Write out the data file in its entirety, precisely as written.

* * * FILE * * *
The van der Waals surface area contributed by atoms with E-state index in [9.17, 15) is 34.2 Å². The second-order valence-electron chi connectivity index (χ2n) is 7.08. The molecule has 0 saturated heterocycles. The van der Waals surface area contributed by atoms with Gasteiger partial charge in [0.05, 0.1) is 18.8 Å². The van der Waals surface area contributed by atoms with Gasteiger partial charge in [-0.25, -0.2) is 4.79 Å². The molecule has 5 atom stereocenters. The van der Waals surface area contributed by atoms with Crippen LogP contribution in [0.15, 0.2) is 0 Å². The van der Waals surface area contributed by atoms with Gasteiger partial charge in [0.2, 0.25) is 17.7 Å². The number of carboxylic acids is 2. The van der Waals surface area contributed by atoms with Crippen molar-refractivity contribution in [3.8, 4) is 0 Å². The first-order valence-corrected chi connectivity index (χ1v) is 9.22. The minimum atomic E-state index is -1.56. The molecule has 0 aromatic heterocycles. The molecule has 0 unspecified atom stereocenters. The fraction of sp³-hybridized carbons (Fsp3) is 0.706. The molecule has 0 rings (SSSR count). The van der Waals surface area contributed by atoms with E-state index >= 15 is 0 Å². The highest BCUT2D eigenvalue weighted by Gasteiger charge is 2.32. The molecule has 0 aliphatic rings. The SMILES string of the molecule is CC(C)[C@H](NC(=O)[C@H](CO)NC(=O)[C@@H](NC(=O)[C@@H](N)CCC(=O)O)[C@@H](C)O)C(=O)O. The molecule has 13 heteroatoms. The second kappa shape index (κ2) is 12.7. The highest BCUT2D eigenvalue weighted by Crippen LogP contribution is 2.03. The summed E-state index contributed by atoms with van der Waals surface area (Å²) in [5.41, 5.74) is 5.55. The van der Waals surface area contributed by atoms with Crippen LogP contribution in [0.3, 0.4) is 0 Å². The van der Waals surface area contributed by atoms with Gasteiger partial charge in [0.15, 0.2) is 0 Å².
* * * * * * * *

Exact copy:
The van der Waals surface area contributed by atoms with E-state index in [9.17, 15) is 34.2 Å². The second-order valence-electron chi connectivity index (χ2n) is 7.08. The molecule has 0 saturated heterocycles. The van der Waals surface area contributed by atoms with Gasteiger partial charge in [0.05, 0.1) is 18.8 Å². The van der Waals surface area contributed by atoms with Gasteiger partial charge in [-0.25, -0.2) is 4.79 Å². The molecule has 5 atom stereocenters. The van der Waals surface area contributed by atoms with Crippen LogP contribution in [0.15, 0.2) is 0 Å². The van der Waals surface area contributed by atoms with Gasteiger partial charge in [0.2, 0.25) is 17.7 Å². The number of carboxylic acids is 2. The van der Waals surface area contributed by atoms with Crippen molar-refractivity contribution in [3.8, 4) is 0 Å². The first-order valence-corrected chi connectivity index (χ1v) is 9.22. The minimum atomic E-state index is -1.56. The molecule has 0 aromatic heterocycles. The molecule has 0 unspecified atom stereocenters. The fraction of sp³-hybridized carbons (Fsp3) is 0.706. The molecule has 0 rings (SSSR count). The van der Waals surface area contributed by atoms with E-state index >= 15 is 0 Å². The highest BCUT2D eigenvalue weighted by Gasteiger charge is 2.32. The molecule has 0 aliphatic rings. The SMILES string of the molecule is CC(C)[C@H](NC(=O)[C@H](CO)NC(=O)[C@@H](NC(=O)[C@@H](N)CCC(=O)O)[C@@H](C)O)C(=O)O. The molecule has 13 heteroatoms. The second kappa shape index (κ2) is 12.7. The highest BCUT2D eigenvalue weighted by Crippen LogP contribution is 2.03. The summed E-state index contributed by atoms with van der Waals surface area (Å²) in [5.41, 5.74) is 5.55. The van der Waals surface area contributed by atoms with Crippen LogP contribution in [0.3, 0.4) is 0 Å². The van der Waals surface area contributed by atoms with Gasteiger partial charge in [0.15, 0.2) is 0 Å².